After getting Independence in 1947, the Indian subcontinent saw conflict due to the need for an official language. India is a multi-lingual nation where more than 400 clearly indefinable languages are being used by different groups of people. Linguistic identity has been a strong force in all societies; this is even truer for a multilingual society like India. There was extensive linguistic diversity in India at the time of Independence.
The need for One Official language
The makers of modern India were aware of the critical necessity of having one official language without which it was practically impossible to promote one Indian national identity. Linguistic diversity was a divisive force and there was a need for strong bonds to overcome this divisive tendency.
Most leaders in the constituent Assembly were in favor of accepting Hindi as the official language of the Indian Union. Because it was the most commonly used language. Some leaders from non-Hindi areas were apprehensive that the immediate declaration of the Hindi language as an Official Language could hurt the interest of the non-Hindi speaking area. It was decided to have an extended period of 15 years during which English was continued as 2nd official language of India.
Article 343 of the Indian constitution provided the coexistence of Hindi & English language for the Indian union for 15 years from the date of commencement of the Indian constitution. The President of India appointed the 1st official language commission under the chairmanship of B.G. Kher in 1955. The commission submitted its recommendation in 1956. On basis of these recommendations of the committee, the Official language Act (1969) was enacted.
This act provided English shall continue as 2nd official language for a period of 15 years from the date of commencement of the Indian constitution up to 25th Jan 1965. As the year 1965 approached, linguistic agitation started emerging in various parts of India. In North India, agitation was in favor of recognizing Hindi as the only Official Language. In South India, agitation was in the favor of the continuation of English as 2nd Language.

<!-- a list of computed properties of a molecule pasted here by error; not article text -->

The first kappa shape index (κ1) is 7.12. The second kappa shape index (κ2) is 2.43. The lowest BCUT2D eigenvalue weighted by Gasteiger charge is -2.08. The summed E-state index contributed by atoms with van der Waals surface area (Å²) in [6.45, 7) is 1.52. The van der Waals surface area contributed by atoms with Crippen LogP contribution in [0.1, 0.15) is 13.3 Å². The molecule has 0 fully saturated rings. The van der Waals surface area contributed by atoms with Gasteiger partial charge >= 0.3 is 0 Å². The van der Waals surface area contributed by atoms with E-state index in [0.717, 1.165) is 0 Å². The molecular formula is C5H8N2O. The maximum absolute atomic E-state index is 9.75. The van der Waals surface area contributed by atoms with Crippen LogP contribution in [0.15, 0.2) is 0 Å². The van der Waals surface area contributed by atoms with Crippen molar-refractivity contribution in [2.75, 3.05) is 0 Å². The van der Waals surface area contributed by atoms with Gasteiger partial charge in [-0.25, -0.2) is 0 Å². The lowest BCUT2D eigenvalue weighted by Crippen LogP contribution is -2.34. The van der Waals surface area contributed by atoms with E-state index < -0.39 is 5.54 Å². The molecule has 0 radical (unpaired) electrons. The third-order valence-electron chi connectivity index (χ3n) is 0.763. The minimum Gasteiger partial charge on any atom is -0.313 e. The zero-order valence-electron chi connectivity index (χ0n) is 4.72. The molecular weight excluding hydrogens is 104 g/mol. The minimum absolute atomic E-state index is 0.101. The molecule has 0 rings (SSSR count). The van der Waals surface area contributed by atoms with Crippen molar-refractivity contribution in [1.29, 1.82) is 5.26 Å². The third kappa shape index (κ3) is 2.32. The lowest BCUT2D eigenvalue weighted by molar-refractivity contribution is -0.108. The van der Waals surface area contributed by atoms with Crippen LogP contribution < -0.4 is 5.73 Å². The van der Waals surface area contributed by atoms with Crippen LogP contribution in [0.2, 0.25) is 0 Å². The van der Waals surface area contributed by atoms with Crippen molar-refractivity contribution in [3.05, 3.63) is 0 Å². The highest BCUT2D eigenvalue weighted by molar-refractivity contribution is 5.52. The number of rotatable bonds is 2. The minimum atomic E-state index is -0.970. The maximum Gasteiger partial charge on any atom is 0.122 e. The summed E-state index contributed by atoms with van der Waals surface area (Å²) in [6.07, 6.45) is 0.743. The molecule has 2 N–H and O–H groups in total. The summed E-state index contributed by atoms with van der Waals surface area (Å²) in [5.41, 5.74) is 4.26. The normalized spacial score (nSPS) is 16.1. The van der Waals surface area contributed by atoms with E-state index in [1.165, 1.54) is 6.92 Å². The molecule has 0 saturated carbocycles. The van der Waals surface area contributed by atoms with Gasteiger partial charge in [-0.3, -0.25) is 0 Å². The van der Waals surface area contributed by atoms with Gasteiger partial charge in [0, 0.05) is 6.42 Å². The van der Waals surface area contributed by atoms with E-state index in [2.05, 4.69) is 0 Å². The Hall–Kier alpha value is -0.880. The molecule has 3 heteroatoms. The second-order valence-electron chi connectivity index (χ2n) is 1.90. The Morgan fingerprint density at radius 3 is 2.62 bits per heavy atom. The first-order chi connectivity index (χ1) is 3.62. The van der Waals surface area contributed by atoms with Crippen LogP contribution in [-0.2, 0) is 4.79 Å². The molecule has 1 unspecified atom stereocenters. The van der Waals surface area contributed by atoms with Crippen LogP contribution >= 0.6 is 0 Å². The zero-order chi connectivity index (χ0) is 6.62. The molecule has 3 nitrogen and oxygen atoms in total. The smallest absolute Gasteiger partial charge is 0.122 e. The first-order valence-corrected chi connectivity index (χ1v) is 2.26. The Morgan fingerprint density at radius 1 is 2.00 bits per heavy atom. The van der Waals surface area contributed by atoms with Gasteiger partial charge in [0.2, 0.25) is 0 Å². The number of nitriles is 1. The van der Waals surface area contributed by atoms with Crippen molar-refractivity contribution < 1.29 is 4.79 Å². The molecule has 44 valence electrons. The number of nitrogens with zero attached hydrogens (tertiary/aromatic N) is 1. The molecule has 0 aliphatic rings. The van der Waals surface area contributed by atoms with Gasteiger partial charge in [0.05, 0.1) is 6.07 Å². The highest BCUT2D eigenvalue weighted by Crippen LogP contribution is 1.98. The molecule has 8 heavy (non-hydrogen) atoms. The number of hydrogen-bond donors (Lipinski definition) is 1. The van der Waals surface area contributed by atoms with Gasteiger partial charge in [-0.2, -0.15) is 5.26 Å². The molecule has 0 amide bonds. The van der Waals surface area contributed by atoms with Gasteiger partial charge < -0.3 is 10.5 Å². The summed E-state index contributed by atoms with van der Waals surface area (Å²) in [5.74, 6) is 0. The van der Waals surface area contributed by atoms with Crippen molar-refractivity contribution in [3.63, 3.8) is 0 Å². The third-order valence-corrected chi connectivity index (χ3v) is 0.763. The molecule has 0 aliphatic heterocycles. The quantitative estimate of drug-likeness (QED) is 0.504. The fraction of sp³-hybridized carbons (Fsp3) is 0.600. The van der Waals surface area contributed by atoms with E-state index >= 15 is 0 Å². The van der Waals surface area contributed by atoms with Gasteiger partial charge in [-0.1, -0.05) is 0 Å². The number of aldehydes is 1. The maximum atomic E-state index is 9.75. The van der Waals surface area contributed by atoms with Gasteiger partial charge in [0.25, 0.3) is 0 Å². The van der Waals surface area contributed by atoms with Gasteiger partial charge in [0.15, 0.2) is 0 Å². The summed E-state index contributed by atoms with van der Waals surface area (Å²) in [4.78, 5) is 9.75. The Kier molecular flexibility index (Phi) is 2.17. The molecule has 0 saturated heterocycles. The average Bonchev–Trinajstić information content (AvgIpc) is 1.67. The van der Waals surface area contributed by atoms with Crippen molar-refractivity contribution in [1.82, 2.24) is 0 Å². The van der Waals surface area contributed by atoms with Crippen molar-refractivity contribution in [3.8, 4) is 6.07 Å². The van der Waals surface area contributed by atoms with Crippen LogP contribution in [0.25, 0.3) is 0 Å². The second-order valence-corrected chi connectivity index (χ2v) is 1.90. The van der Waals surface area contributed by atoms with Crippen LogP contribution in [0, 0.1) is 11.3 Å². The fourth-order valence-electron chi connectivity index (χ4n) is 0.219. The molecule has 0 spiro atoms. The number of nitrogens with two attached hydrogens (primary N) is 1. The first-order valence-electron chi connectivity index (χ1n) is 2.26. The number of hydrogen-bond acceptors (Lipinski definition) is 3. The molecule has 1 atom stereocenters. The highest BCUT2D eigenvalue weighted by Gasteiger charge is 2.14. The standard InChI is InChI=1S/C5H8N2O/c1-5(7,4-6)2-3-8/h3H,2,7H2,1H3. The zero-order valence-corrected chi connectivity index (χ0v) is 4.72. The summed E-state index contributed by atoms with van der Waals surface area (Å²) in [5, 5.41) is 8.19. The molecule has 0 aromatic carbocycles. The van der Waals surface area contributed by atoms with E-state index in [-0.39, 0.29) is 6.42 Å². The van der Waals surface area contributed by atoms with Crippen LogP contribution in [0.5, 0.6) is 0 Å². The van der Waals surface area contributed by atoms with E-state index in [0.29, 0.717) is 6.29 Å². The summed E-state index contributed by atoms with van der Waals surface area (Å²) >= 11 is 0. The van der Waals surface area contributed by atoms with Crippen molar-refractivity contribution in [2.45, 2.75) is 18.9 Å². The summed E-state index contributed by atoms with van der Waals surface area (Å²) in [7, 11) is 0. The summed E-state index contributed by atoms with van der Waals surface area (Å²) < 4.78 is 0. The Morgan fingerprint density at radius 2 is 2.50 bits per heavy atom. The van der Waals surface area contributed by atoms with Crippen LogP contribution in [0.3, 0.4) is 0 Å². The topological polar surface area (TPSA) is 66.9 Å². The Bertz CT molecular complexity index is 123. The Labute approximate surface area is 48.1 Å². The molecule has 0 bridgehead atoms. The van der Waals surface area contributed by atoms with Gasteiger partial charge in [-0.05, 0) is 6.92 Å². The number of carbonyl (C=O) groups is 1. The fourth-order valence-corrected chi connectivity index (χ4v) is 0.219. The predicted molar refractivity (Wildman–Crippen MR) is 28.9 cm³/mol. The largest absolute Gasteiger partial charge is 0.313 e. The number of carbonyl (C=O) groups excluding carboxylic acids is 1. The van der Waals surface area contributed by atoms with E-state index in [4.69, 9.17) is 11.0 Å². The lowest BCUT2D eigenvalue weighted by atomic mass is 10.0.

Samyukta Socialist party of Dr. Rammanohar Lohiya & Jana Sangh were prominent supporters of the pro-Hindi movement. Dravida Munnetra Kazhagam was in front of anti-Hindi agitation. Indian Leaders tried to conciliate these linguistic groups fighting for or against the Hindi Language. This agitation was used as the main motive behind the separation of state on the basis of the language, especially in South India.
In 1959 itself, Prime Minister Jawaharlal Nehru had commented that Hindi will not be imposed on non-Hindi-speaking areas against their will. He said that I would have an alternate language as long as people require it & I would leave the decision not to Hindi knowing people but non-Hindi knowing people.
Despite this assurance, as 26th Jan 1965 approached an environment for psychosis development especially in Tamil Nadu. A strong anti-Hindi movement emerged. On 17th Jan 1965, Dravida Munnetra Kazhagam organized Madras state anti-Hindi conference which decided to observe 26th Jan as a day of mourning.
Students are concerned about the safety of their career participation on large scale in anti-Hindi agitation. To tackle this extension, the volatile condition parliament amended Official language 1967. This amended act provided that English will continue as 2nd Official Language as long as people deceive. This amendment resulted in adopting a bilingual official language policy for an indefinite period in the future.
Frequently Asked Questions (FAQs): IASCurrent Affairs
Question: Which Article of the Constitution of India says about the Indian Language?
Answer: Article 343 of the Indian Constitution states the use of Hindi and English as the official language for the country.